Home  >  Animal Article
Animal Article
Pet Care

Setting-up Your First Aquarium

Fish may not be the most appealing option for pets as they seem more decorative than companionable compared to cats or dogs. But taking care of fish is more than just fish. An aquarium is a whole ecosystem that thrives off of each other – a living, breathing, and flourishing piece of nature in your own home.

This may seem like a delicate set-up, and it may be daunting to even attempt. But with careful preparation and understanding of this ecosystem’s needs, an aquarium will eventually take care of itself with only a little help from you.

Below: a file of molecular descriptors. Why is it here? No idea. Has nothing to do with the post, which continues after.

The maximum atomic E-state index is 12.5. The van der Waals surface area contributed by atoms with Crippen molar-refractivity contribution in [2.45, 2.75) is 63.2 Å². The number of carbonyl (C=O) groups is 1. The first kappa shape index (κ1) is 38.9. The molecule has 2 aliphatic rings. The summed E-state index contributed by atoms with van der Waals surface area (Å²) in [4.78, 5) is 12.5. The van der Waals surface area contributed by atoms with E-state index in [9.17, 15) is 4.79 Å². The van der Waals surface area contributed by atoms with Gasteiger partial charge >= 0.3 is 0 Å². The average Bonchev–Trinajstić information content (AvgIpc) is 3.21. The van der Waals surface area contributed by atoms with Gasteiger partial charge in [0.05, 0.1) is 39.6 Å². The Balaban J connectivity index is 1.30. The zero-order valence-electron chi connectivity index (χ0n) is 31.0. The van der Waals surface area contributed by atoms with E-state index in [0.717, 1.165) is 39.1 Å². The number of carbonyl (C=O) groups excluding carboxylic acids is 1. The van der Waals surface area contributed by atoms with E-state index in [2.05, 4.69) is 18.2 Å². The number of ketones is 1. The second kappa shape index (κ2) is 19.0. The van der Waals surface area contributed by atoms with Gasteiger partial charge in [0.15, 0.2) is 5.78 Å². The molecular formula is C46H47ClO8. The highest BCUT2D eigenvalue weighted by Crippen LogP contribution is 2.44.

Planning Your Tank

First, you have to decide what kinds of fish and other species you want in your tank. Would you like a big community tank, or a small species tank? A saltwater tank, or freshwater tank?

This determines the size of your tank, the kind of substrates and equipment you will need, and the care it will require. It will take time to create an environment for your fish, so do not purchase your fish yet at this stage.

For beginners, a bigger tank will be much easier to take care of: the more water and space you have, the easier it is to maintain the balance of your little ecosystem. Most experts would recommend that the smallest you can go for your first aquarium is a 10-gallon long tank.

Preparing Your Tank

In this step, you will need to clean your tank. Wash it with warm water, and do not use soap or detergent as these have harmful chemicals that will hurt your fish.